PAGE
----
end bird shooting

Protect the Wild End Shooting

A few weeks ago Keep the Ban became Protect the Wild. Our change is far more than just a re-brand. While foxes and enforcing the ban on foxhunting will always remain a key focus, with Protect the Wild we are expanding what we do. Part of that will see us bringing our drive, our commitment to wildlife, and our campaigning energy to work on shutting down the bird shooting industry.

We know saying ‘Protect the Wild End Shooting’ is a bold statement. It certainly won’t be easy, but then what campaign ever is? Shooting birds for ‘sport’ is currently legal. The industry behind the killing of millions of birds and mammals has wealthy and influential supporters. Even major bird charities won’t speak out against it.

How we intend to End Shooting will become much clearer when the Protect the Wild website launches towards the end of next week. Ahead of that launch, though, we thought we’d give supporters (old and new!) an introduction to our plans.



Being absolutely clear and unequivocal about our intentions is vital, so we have been creating a huge amount of new material and graphics which will be reached via our new homepage and the drop down as the image above shows.

That new material is a distillation of years of thinking on changing the narrative around the shooting industry and on where we think the shooting industry is most vulnerable.

We will be highlighting ‘bad actors’, the industry’s unethical killing of millions of birds for ‘fun’, the cruelty of laying countless traps and snares to kill native predators like foxes, weasels, and corvids, and the wildlife crime and routine illegal persecution that underpins it.

We have written a large number of ‘Shooting FAQs’  (and will write more) answering questions like  ‘Is bird shooting a ‘sport’?’, explaining why we’re opposed to grouse moor licencing, and why we won’t ever use the term ‘gamebird’.

We’ve written accounts for many of the bird species most impacted by the shooting industry, a number of which are Red-listed as Birds of Conservation Concern but still being shot. And of course we look at raptors like Hen Harriers, Goshawks, and Golden Eagles whose populations are being illegally suppressed. We’re not afraid to be emotional about the wildlife we love – and we don’t think you’ll find ‘bird pages’ quite like these anywhere else on the internet.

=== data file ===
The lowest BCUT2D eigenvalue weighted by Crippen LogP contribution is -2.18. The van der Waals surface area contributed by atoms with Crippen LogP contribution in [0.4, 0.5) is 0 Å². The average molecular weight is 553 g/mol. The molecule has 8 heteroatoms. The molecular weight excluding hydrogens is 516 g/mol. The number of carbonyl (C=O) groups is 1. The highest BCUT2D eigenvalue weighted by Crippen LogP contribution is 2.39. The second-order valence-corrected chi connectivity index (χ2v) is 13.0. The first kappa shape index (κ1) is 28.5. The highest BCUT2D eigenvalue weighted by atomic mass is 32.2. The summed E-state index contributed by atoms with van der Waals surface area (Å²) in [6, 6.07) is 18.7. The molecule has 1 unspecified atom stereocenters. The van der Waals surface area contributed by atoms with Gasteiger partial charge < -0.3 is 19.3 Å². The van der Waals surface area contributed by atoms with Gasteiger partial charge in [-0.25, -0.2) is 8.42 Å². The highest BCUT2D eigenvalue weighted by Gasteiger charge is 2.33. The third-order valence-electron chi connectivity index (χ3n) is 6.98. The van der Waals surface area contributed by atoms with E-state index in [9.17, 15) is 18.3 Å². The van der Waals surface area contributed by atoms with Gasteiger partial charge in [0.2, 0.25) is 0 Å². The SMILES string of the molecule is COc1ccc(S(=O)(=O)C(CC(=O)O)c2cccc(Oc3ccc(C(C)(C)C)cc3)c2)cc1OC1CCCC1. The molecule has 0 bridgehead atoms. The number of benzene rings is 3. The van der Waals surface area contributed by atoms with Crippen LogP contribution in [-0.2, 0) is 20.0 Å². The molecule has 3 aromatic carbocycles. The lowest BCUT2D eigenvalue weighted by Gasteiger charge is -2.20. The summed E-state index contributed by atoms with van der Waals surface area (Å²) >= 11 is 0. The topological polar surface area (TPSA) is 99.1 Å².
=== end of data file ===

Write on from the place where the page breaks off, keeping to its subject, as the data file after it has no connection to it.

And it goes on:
We’ll be launching six ‘asks’ that we will be working on throughout 2023. An immediate ban on shooting of Red-listed bird species, for example, asking why the taxpayer is still funding shotgun licences, and advocating that Common Pheasants should be included in the Invasive Alien Species (Enforcement and Permitting) Order 2019 which bans even rehabbers from letting a single Grey Squirrel back into the wild at the same time that shooting gets away with releasing 50 million non-native birds into our nature-depleted countryside just to be shot.

We’ll be funding more undercover investigations too, more impactful animations, and (long-term) planning events and launching a scheme based around tacking wildlife crime by creating ‘eyes in the field’and the 3Rs – helping everyone to Recognise, Record, Report wildlife crime.

We’re not naive. As we say ending bird shooting won’t be easy, but the same was said when the feather industry was challenged more than a century ago, when a ban on whaling was proposed in the 1960s, and when hunt sabs and empathetic politicians drove forward the Hunting Act and a ban on hunting wild mammals with dogs. Like the efforts being made now to reverse the climate crisis that is already impacting all life on Earth (except, apparently, shooting which carries on regardless).

Like those campaigns it will take many of us banding together to achieve change, which is why we say that we’re building a movement to end shooting. Together we can chip away at the shooting industry once piece at a time. Blog by blog, investigation by investigation, and campaign by campaign.

As we write on one of our new pages:

“In the not too distant future an organisation like ours won’t have to explain why we wanted the shooting industry shut down.

The unethical killing for ‘fun’, the cruelty of laying countless traps and snares, the wildlife crime that underpins the entire industry will have ended and we will have saved the lives of enormous numbers of birds and mammals.

At the same time we will have freed up land that was effectively out of bounds to anyone without a gun, helped bring peace to our coasts and estuaries, and restored ecological balance to hundreds of woodlands used for pheasant rearing and to an area of moorland the size of Greater London used to raise grouse to be shot.

That future will come.”